where 99 is the position, 99 is safe, but you should see the others to start it before the fsck.

@jdii1215: thank you a lot for your help.
 
Old 03-08-2003, 09:13 AM   #252
jdii1215
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@mtb re hdparm

Thank you for the info, happy we could trade a bit of knowledge.

John Danielson.
 
Old 03-08-2003, 01:15 PM   #253
watashiwaotaku7
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root@mork:~# hdparm -Tt /dev/hda

/dev/hda:
Timing buffer-cache reads: 128 MB in 0.26 seconds =494.21 MB/sec
Timing buffered disk reads: 64 MB in 2.30 seconds = 27.87 MB/sec
 
Old 03-09-2003, 09:37 AM   #254
php
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Re: My performance stinks

Quote:
Originally posted by Hubas
I don't know why but my drive isn't performing at all good

It's a seagate barracuda IV 80 GB 7200

buffered disk reads: 64 MB in 9.45 seconds = 6.77 MB/s
buffer-cache reads: 128 MB in 0.62 seconds = 206.45 MB/s

If I type hdparm -d1 /dev/hda in single user mode I get this output

setting using_dma to 1 (on)
HDIO_SET_DMA failed: Operation not permitted
using_dma = 0 (off)

If I type hdparm -I /dev/hda I get this somewhere

DMA modes: ....*udma5

Which is quite confusing. It says it's running UltraDMA5 but not dma?

I've checked on VIA's homepage, they have some kind of document about this, but it doesn't seem to be aimed at my specific problem.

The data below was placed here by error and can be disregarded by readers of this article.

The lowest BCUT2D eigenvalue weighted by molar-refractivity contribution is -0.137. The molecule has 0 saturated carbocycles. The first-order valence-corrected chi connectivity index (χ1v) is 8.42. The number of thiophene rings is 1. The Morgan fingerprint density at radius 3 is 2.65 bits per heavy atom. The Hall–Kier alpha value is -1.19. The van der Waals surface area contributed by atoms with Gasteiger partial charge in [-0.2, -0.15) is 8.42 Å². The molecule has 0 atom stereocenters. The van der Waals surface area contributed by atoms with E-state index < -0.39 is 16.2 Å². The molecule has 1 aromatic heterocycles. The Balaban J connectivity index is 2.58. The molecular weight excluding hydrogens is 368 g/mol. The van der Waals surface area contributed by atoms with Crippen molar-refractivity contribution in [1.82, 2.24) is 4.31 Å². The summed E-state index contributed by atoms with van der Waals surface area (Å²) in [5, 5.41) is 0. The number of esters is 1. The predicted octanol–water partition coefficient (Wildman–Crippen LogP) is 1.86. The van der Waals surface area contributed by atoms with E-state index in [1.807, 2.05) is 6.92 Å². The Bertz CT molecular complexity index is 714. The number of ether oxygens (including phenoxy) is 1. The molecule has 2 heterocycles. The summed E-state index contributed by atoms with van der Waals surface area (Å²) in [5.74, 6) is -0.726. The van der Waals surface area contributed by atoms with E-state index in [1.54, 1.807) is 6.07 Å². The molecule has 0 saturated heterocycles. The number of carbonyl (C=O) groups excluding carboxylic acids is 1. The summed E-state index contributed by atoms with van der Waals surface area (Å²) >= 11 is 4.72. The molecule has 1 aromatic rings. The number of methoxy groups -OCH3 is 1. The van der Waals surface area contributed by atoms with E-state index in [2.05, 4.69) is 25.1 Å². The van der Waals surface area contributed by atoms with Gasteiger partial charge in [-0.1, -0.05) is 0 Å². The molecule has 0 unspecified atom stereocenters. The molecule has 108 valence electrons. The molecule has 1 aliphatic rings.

Do I have to recompile a new kernel to make this work the way it is supposed to?

It might be a tough question for you to answer, but anyway if anyone knows something

______________________________________
These are my system specs, they should be able to perform quite well.

AMD AthlonXP +1700
Soltek sl75drv2 (kt266a based)
256MB DDR
Seagate Barracuda IV 80Gb 7200 rpm ATA100
my friend had the same problem and he used make oldconfig and upgraded his kernel to 2.4.20.. this allowed him to use dma.. he went from 6 mb/sec to 36 lol
 
Old 03-09-2003, 12:44 PM   #255
jdii1215
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What else can relate to HDs.

RedHat (next version, probably 8.1) and Mandrake (which is running 2.4.21 pre's ) in its release candidates and expects to be out and available in April and to club members by end of march with 9.1 both have kernels that will support this coming up. i woudl say if you do nto know how to compile a kernel and can wait a month or so, probably that will be solved at least in part. I say in part because the new mobo chipsets in some cases need new BIOS flashing, new ACPI and APIC in kernel, and a few other things to really blaze. Some need ALL, some only some of this. If you want a quick check, get a Knoppix image from Jan 20 fot hsi year and burn-- you do not have to install Knoppix, and it is a deb derivative with an interesting kernel that can show you if your board needs more than just a 2.4.20 kernel.

John Danielson.